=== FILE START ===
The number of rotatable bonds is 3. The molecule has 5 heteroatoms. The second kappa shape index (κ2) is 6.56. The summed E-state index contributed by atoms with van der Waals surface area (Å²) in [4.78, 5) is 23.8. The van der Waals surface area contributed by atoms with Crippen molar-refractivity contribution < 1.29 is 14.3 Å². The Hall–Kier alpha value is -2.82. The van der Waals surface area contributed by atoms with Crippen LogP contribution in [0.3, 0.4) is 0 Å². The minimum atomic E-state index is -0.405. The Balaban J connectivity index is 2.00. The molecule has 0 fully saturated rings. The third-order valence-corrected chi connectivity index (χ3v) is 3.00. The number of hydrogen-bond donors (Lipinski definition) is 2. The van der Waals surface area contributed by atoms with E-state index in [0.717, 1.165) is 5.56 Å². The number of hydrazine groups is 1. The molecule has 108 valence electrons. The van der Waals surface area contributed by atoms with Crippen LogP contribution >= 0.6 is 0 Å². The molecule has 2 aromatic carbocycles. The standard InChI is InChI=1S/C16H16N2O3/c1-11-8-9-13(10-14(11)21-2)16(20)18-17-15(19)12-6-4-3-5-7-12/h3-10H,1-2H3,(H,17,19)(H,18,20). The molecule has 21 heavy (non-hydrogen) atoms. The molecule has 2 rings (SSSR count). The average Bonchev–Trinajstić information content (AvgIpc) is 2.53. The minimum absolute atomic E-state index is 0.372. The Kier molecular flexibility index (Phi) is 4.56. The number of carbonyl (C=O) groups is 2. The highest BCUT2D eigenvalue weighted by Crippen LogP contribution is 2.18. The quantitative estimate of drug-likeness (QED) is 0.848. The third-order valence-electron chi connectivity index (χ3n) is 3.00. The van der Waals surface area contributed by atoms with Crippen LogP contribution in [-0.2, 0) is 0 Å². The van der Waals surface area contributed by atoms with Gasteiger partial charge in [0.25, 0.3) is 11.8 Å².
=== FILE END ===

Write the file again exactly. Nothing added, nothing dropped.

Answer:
The number of rotatable bonds is 3. The molecule has 5 heteroatoms. The second kappa shape index (κ2) is 6.56. The summed E-state index contributed by atoms with van der Waals surface area (Å²) in [4.78, 5) is 23.8. The van der Waals surface area contributed by atoms with Crippen molar-refractivity contribution < 1.29 is 14.3 Å². The Hall–Kier alpha value is -2.82. The van der Waals surface area contributed by atoms with Crippen LogP contribution in [0.3, 0.4) is 0 Å². The minimum atomic E-state index is -0.405. The Balaban J connectivity index is 2.00. The molecule has 0 fully saturated rings. The third-order valence-corrected chi connectivity index (χ3v) is 3.00. The number of hydrogen-bond donors (Lipinski definition) is 2. The van der Waals surface area contributed by atoms with E-state index in [0.717, 1.165) is 5.56 Å². The number of hydrazine groups is 1. The molecule has 108 valence electrons. The van der Waals surface area contributed by atoms with Crippen LogP contribution >= 0.6 is 0 Å². The molecule has 2 aromatic carbocycles. The standard InChI is InChI=1S/C16H16N2O3/c1-11-8-9-13(10-14(11)21-2)16(20)18-17-15(19)12-6-4-3-5-7-12/h3-10H,1-2H3,(H,17,19)(H,18,20). The molecule has 21 heavy (non-hydrogen) atoms. The molecule has 2 rings (SSSR count). The average Bonchev–Trinajstić information content (AvgIpc) is 2.53. The minimum absolute atomic E-state index is 0.372. The Kier molecular flexibility index (Phi) is 4.56. The number of carbonyl (C=O) groups is 2. The highest BCUT2D eigenvalue weighted by Crippen LogP contribution is 2.18. The quantitative estimate of drug-likeness (QED) is 0.848. The third-order valence-electron chi connectivity index (χ3n) is 3.00. The van der Waals surface area contributed by atoms with Crippen LogP contribution in [-0.2, 0) is 0 Å². The van der Waals surface area contributed by atoms with Gasteiger partial charge in [0.25, 0.3) is 11.8 Å².